Composition in Photography




http://theartofphotography.tv/episodes/episode-18-composition/

Composition part two – an extension of Episode 5 :: Rule of Thirds. Today we’ll look at application of the golden section in composition and explore some of the work of Henri Cartier-Bresson.

View more at http://aop.thepublicbroadcast.com

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Comments 21

  1. great video as per usual, but i have to say i think hcb at his best isn't the image of the cardinal, i feel after years of studying his work, it is the images that are more open and giving space and distance are the images that define his eye, for example the last image you discussed (the cyclist). How ever the most powerful image of hcb for me is the image in mexico of the the man holding his arms to his chest, his head out of the image and the high heel shoes on the right making the shape of a heart, powerful and mysterious and at odds with much of his other work. Id like to suggest a compostion video on koudelka the images from exiles in particular, Great channel ted, makes me think the internet community isn't such a bad place for those who love photographs and want to learn more about them. Keep it up.

  2. Reminds me of the high school english lit teacher who talks on and on for weeks about what the author really meant. When people finally meet the author and ask about what that teacher said, there is usually a laugh involved. You can either make photographs, or you can draw circles and triangles on other people's photographs. You can't do both.

  3. I think there are cases when the viewer of a photograph can see certain rules on display in the shot, but at the time the photographer may not even be thinking about rules or deciding what he should put where,The photographer may well have just pointed the camera and released the shutter within a split second of aiming.I think it's false to believe that some of the rules we know about composition were adhered to at the moment some shots were taken.

  4. at one time Bresson used a leica which gave an upside down image in the viewfinder, supposed to allow disengagement from the subject matter and focus on form.

  5. The Decisive Moment is not when Cartier-Bresson hit the shutter, big misconception, its actually when he selected the image from his contact sheet. If you actually look at his contacts he tended to photograph the same scene over and over again until something 'worthy' happened. Read a book.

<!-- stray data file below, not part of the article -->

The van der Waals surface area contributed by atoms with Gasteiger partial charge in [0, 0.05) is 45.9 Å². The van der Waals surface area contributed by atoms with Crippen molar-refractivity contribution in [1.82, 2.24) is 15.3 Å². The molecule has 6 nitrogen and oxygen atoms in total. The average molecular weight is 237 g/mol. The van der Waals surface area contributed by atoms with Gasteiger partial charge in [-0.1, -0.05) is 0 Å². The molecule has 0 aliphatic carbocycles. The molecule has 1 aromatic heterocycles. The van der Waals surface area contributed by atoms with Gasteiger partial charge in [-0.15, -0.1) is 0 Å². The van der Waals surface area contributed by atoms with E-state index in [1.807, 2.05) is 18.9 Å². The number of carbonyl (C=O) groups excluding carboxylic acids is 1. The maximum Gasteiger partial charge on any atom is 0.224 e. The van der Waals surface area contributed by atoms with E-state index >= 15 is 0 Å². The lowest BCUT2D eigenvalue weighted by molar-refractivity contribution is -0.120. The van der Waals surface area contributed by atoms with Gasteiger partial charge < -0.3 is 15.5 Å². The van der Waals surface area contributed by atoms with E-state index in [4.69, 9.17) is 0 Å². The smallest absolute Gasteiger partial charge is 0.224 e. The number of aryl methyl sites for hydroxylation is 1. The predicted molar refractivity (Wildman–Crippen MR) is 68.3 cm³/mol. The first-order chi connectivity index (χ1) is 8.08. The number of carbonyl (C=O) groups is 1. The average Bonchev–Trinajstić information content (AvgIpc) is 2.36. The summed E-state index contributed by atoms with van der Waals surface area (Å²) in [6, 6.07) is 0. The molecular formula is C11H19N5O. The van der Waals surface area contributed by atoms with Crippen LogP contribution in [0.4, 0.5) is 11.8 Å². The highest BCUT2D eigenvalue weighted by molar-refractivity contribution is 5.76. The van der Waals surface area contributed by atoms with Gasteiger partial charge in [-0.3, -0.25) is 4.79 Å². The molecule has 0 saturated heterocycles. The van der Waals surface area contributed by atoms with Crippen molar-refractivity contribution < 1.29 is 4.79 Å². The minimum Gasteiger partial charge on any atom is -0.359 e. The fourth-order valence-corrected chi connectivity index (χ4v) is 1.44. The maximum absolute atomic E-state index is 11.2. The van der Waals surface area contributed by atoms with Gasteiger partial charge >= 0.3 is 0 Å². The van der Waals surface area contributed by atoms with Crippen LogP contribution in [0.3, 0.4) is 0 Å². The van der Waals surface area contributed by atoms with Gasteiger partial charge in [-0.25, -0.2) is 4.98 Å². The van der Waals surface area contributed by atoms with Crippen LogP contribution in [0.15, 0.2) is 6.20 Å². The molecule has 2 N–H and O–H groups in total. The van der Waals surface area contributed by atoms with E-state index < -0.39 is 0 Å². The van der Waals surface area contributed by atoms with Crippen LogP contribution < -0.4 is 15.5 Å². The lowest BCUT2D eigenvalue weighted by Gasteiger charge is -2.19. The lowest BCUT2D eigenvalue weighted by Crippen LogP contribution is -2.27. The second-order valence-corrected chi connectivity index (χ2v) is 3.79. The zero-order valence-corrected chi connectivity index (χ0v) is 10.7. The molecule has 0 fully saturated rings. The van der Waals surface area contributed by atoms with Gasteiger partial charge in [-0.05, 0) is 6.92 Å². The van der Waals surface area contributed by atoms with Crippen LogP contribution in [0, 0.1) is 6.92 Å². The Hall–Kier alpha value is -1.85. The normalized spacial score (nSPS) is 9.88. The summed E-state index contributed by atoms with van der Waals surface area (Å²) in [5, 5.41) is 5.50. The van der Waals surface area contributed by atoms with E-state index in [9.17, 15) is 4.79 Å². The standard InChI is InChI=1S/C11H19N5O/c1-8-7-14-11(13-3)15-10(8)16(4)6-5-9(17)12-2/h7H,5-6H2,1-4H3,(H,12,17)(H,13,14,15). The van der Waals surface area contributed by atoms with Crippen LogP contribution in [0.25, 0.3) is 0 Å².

6. The Decisive Moment is not when Cartier-Bresson hit the shutter, big misconception, its actually when he selected the image from his contact sheet. If you actually look at his contacts he tended to photograph the same scene over and over again until something 'worthy' happened. Read a book.

  7. Very nice video, Ted. I'm working my way through your series. As a beginner, it's very nice to take a break from the technical details and focus on what makes really great shots great. Thank you for walking us through one of your favorite masters.

  8. Don't just look at photographic resources for information on composition! Painting covers much of the same ground and unlike the relatively "new" medium of photography, in painting there are a few centuries' worth of analysis on the subject. Beauty is beauty, whether it's on canvas or a JPEG.

  9. HCB was a kranky old git who thought that photography was only second rate after "Art". he neither developed his own film nor printed his own images. He stated quite firmly that you should never crop your images but his famous out of focus image "The Puddle Hopper" is heavily cropped. It was o.k. from him to do it but not you. Phillip Jones Griffith said that this shot was the best photograph ever taken, rubbish. Erwitt, Cappa,Salgado, McCullen, Frank, Maier are way ahead. Loved the video,MGB

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